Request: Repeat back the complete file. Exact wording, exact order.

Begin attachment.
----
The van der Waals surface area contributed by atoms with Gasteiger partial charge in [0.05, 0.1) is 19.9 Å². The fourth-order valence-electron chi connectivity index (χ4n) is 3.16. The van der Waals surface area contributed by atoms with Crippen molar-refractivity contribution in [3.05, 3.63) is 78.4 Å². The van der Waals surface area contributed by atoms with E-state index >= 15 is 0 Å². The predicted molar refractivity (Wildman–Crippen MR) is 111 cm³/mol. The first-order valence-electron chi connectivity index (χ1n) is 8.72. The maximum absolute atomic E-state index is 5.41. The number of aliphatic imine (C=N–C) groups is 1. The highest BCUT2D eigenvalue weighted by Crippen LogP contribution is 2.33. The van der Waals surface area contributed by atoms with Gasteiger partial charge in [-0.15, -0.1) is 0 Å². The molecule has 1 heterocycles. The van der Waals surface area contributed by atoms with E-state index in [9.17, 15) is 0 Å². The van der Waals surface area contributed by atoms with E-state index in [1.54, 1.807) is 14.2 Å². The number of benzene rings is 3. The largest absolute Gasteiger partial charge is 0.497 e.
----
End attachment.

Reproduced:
The van der Waals surface area contributed by atoms with Gasteiger partial charge in [0.05, 0.1) is 19.9 Å². The fourth-order valence-electron chi connectivity index (χ4n) is 3.16. The van der Waals surface area contributed by atoms with Crippen molar-refractivity contribution in [3.05, 3.63) is 78.4 Å². The van der Waals surface area contributed by atoms with E-state index >= 15 is 0 Å². The predicted molar refractivity (Wildman–Crippen MR) is 111 cm³/mol. The first-order valence-electron chi connectivity index (χ1n) is 8.72. The maximum absolute atomic E-state index is 5.41. The number of aliphatic imine (C=N–C) groups is 1. The highest BCUT2D eigenvalue weighted by Crippen LogP contribution is 2.33. The van der Waals surface area contributed by atoms with Gasteiger partial charge in [-0.15, -0.1) is 0 Å². The molecule has 1 heterocycles. The van der Waals surface area contributed by atoms with E-state index in [9.17, 15) is 0 Å². The van der Waals surface area contributed by atoms with E-state index in [1.54, 1.807) is 14.2 Å². The number of benzene rings is 3. The largest absolute Gasteiger partial charge is 0.497 e.